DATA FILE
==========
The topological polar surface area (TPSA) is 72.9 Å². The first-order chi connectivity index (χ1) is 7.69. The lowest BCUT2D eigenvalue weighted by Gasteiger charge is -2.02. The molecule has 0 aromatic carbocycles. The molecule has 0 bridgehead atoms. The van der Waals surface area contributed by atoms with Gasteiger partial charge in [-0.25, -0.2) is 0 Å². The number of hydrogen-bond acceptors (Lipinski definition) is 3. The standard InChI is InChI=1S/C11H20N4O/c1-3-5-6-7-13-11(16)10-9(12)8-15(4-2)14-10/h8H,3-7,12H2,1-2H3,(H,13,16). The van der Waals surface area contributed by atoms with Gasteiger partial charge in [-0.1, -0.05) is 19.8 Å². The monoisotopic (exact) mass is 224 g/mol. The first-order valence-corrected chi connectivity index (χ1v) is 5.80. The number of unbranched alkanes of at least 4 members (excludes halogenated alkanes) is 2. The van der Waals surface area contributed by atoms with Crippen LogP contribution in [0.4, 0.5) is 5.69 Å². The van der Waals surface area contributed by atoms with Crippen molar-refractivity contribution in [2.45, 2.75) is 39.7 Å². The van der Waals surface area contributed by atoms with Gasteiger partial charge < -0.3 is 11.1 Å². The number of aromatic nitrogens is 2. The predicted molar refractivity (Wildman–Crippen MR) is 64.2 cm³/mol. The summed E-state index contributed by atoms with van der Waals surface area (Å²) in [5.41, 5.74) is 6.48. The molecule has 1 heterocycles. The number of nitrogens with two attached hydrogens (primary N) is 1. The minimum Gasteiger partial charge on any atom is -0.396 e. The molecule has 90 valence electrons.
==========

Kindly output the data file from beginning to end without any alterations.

The topological polar surface area (TPSA) is 72.9 Å². The first-order chi connectivity index (χ1) is 7.69. The lowest BCUT2D eigenvalue weighted by Gasteiger charge is -2.02. The molecule has 0 aromatic carbocycles. The molecule has 0 bridgehead atoms. The van der Waals surface area contributed by atoms with Gasteiger partial charge in [-0.25, -0.2) is 0 Å². The number of hydrogen-bond acceptors (Lipinski definition) is 3. The standard InChI is InChI=1S/C11H20N4O/c1-3-5-6-7-13-11(16)10-9(12)8-15(4-2)14-10/h8H,3-7,12H2,1-2H3,(H,13,16). The van der Waals surface area contributed by atoms with Gasteiger partial charge in [-0.1, -0.05) is 19.8 Å². The monoisotopic (exact) mass is 224 g/mol. The first-order valence-corrected chi connectivity index (χ1v) is 5.80. The number of unbranched alkanes of at least 4 members (excludes halogenated alkanes) is 2. The van der Waals surface area contributed by atoms with Crippen LogP contribution in [0.4, 0.5) is 5.69 Å². The van der Waals surface area contributed by atoms with Crippen molar-refractivity contribution in [2.45, 2.75) is 39.7 Å². The van der Waals surface area contributed by atoms with Gasteiger partial charge < -0.3 is 11.1 Å². The number of aromatic nitrogens is 2. The predicted molar refractivity (Wildman–Crippen MR) is 64.2 cm³/mol. The summed E-state index contributed by atoms with van der Waals surface area (Å²) in [5.41, 5.74) is 6.48. The molecule has 1 heterocycles. The number of nitrogens with two attached hydrogens (primary N) is 1. The minimum Gasteiger partial charge on any atom is -0.396 e. The molecule has 90 valence electrons.